Innovator Interview: Colin Dixon

“Magic happens when technology becomes secondary and in service of something like telling a story.”

Colin DixonWhen Colin was young, he thought science was a set of procedures to follow. Now, one of his main goals is helping students see that science is about discovery and exploration, done in and with community.

As an undergraduate at Northwestern University, Colin majored in communications and poetry. But through his work with Chicago SCORES, teaching soccer and creative writing to elementary and middle school children in the afterschool program, he discovered the importance of linking the development of the mind and body. He also saw the value for young people of being active in their communities—of “finding your voice and sharing your experience.”

After teaching English and working on youth development projects in Uzbekistan for the Peace Corps, he made his way to the Washington, D.C., area, where he was the founding director of a nonprofit bicycle shop. With local grants, fundraising, and revenue from sales and service, the store employs and trains youth, many of whom are recent immigrants. “Some of these kids didn’t feel like they had a place in the larger community,” observes Colin. Learning how a bike works and being able to repair it provided them with technical expertise “that helped them to know there was a chance to be present in the community in a way that was not possible in other places,” says Colin. “Being not just present, but valued for your knowledge and ability is central to the value of ‘making’ and citizen science.”

Intrigued by these ideas, Colin set out to the University of California Davis to study the intersection of technical learning with participation in public life. He surveyed local citizen science projects with Heidi Ballard, founder of the UC Davis Center for Community and Citizen Science, and connected with researchers and educators at the East Bay Academy for Young Scientists. The work “focused on communities not well served by the science infrastructure and kids not necessarily already tied into science,” explains Colin, who did a case study of one youth citizen science group that monitors water quality to help restore a local creek.

With another UC Davis faculty advisor, Lee Martin, he converted a van into a mobile maker space, outfitted with both traditional crafting and high-tech tools. They set out to foster and research the development of adaptive expertise, especially within STEM disciplines. Colin was surprised by the variety of projects that young people pursued when given the chance to direct their learning, like one young man’s embroidered patches based on Mexican Air Force participation in WWII. In one of Colin’s favorite projects, students collected air quality data in the Oakland transit system, then used a laser cutter and Arduinos to create objects that shared the data with community members in real time.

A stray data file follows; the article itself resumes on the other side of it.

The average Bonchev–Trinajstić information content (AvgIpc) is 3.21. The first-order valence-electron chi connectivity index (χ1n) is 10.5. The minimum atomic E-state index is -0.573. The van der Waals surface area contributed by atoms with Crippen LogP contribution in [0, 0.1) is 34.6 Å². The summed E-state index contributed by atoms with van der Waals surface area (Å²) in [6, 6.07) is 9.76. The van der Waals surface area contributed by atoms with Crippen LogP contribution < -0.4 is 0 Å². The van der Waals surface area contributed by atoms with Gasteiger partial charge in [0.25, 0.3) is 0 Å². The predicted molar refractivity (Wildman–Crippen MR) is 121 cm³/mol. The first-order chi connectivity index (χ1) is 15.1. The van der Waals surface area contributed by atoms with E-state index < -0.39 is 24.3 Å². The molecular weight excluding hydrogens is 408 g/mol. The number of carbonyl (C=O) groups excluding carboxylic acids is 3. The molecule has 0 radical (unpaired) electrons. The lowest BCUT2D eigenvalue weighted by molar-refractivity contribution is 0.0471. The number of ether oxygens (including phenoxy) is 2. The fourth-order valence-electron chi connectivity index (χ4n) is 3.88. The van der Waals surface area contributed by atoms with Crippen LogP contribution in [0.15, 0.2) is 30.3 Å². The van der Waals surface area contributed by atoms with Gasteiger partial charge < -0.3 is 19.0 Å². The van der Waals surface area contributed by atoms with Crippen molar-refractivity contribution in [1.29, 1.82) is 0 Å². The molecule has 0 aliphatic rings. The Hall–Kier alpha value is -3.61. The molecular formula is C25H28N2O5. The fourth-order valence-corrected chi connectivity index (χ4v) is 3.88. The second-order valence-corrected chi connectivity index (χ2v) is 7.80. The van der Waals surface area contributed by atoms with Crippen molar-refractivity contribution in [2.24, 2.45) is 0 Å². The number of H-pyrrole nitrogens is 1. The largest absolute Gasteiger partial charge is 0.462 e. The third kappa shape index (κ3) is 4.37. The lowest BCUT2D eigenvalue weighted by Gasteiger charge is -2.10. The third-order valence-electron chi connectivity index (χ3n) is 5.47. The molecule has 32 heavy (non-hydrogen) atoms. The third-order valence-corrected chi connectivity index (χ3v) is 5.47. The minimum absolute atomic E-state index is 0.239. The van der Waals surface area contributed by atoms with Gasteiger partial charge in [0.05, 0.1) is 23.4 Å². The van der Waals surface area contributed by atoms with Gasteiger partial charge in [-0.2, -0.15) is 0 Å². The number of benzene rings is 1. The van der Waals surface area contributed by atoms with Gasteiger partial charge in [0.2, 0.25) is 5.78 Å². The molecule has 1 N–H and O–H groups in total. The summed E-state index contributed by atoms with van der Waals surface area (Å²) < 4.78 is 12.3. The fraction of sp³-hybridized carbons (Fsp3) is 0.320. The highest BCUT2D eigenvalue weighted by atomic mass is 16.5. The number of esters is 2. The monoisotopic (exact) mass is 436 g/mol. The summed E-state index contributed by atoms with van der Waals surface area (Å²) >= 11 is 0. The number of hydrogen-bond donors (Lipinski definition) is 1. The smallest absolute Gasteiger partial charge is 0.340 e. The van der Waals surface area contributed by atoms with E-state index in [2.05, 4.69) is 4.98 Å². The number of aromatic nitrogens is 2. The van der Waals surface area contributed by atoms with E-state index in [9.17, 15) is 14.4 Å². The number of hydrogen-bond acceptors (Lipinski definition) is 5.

Colin recently completed his Ph.D. in Learning and Mind Sciences. As a research associate at the Concord Consortium, he works on the InSPECT project, which uses inexpensive DIY lab instruments in open-ended, technology-enhanced high school biology experiments designed to facilitate inquiry. Colin sees the excitement as students use and interact with sensors and see data appear on a screen. These students may never have used a Clapper to turn on a light, observes Colin, but “seeing that they can produce and control flows of data in the same way is very powerful.”

On the Paper Mechatronics project, which is developing new ways to advance engineering education through computationally enhanced children’s papercrafts, Colin says, “Magic happens when technology becomes secondary and in service of something like telling a story.” He hopes that all students will come to view science as a disciplined yet creative pursuit, a reflection of the world they live in and the world they want to live in.